In strategic games like chess, it is acceptable to assume that the opponent is perfect because that assumption does not result in a significant loss in performance for the algorithm against weaker players. Opponent modeling has been attempted in two-player games as a generalization of minimax but with limited success  . In contrast, not only does opponent modeling have tremendous value in poker, it can be the primary distinguishing feature between players at different skill levels. If a set of players all have a comparable knowledge of poker fundamentals, the ability to alter decisions based on an accurate model of the opponent may have a greater impact on success than any other strategic principle.
Having argued that some form of opponent modeling is indispensable, the actual method of gathering information and using it for betting decisions is a complex and interesting problem. Not only is it difficult to make appropriate inferences from certain observations and then apply them in practice, it is not even clear how statistics should be collected or categorized.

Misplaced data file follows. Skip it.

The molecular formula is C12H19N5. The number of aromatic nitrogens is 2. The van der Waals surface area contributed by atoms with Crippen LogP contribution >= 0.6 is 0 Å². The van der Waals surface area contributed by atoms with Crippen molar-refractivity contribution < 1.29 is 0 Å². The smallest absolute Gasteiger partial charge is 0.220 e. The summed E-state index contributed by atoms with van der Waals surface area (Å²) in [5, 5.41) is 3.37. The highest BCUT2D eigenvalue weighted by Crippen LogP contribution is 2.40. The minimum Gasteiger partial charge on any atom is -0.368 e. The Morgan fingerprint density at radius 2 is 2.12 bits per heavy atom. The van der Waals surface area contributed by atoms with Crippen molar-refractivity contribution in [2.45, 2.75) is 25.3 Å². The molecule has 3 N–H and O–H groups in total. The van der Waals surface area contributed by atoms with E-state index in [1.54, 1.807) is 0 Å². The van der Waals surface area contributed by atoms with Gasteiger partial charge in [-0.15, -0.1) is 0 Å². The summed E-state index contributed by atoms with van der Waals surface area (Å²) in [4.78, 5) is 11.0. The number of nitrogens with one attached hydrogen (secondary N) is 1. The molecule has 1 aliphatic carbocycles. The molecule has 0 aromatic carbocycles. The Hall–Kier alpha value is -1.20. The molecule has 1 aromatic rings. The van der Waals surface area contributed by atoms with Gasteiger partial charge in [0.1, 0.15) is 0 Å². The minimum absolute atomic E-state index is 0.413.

This chapter describes opponent modeling in Loki. Using the betting history of the opponents, it determines a likely probability distribution for their hidden cards which is used by the hand evaluation system. A minimal system might use a single fixed model for all opponents in a given hand, based on the cards played to the flop by typical players. The system in place in Loki generates a model for each opponent and maintains information between games. It is a simplistic first approximation that takes specific observed information and transforms it to a more useful form. However, this is sufficient to demonstrate a significant performance improvement using only a simple analysis of context.
The first section discusses the representation of the model: the action frequencies for select decision categories and the weight array for all the possible two card holdings. The second section explains the learning system (how the weight array is determined and how the action frequencies are used for this). The final section discusses how the weight array is used in hand evaluation, in particular how the field array is calculated.